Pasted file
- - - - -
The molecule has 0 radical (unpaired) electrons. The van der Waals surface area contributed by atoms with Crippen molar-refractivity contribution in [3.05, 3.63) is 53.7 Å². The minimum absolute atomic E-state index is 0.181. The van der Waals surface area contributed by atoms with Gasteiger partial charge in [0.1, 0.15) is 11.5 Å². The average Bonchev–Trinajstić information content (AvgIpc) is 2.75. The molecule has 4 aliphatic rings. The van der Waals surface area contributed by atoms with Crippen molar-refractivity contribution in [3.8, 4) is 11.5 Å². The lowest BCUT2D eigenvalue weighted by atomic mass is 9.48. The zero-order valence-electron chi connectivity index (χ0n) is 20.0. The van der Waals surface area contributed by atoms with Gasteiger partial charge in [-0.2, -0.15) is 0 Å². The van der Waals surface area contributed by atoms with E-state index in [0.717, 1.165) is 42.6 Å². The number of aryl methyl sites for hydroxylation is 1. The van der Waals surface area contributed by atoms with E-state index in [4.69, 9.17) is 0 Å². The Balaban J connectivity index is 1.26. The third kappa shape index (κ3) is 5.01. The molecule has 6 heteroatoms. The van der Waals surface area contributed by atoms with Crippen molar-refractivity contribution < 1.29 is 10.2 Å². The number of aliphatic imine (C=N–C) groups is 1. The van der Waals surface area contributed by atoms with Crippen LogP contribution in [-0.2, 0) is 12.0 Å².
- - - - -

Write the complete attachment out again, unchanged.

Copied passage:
The molecule has 0 radical (unpaired) electrons. The van der Waals surface area contributed by atoms with Crippen molar-refractivity contribution in [3.05, 3.63) is 53.7 Å². The minimum absolute atomic E-state index is 0.181. The van der Waals surface area contributed by atoms with Gasteiger partial charge in [0.1, 0.15) is 11.5 Å². The average Bonchev–Trinajstić information content (AvgIpc) is 2.75. The molecule has 4 aliphatic rings. The van der Waals surface area contributed by atoms with Crippen molar-refractivity contribution in [3.8, 4) is 11.5 Å². The lowest BCUT2D eigenvalue weighted by atomic mass is 9.48. The zero-order valence-electron chi connectivity index (χ0n) is 20.0. The van der Waals surface area contributed by atoms with Gasteiger partial charge in [-0.2, -0.15) is 0 Å². The van der Waals surface area contributed by atoms with E-state index in [0.717, 1.165) is 42.6 Å². The number of aryl methyl sites for hydroxylation is 1. The van der Waals surface area contributed by atoms with E-state index in [4.69, 9.17) is 0 Å². The Balaban J connectivity index is 1.26. The third kappa shape index (κ3) is 5.01. The molecule has 6 heteroatoms. The van der Waals surface area contributed by atoms with Crippen molar-refractivity contribution < 1.29 is 10.2 Å². The number of aliphatic imine (C=N–C) groups is 1. The van der Waals surface area contributed by atoms with Crippen LogP contribution in [-0.2, 0) is 12.0 Å².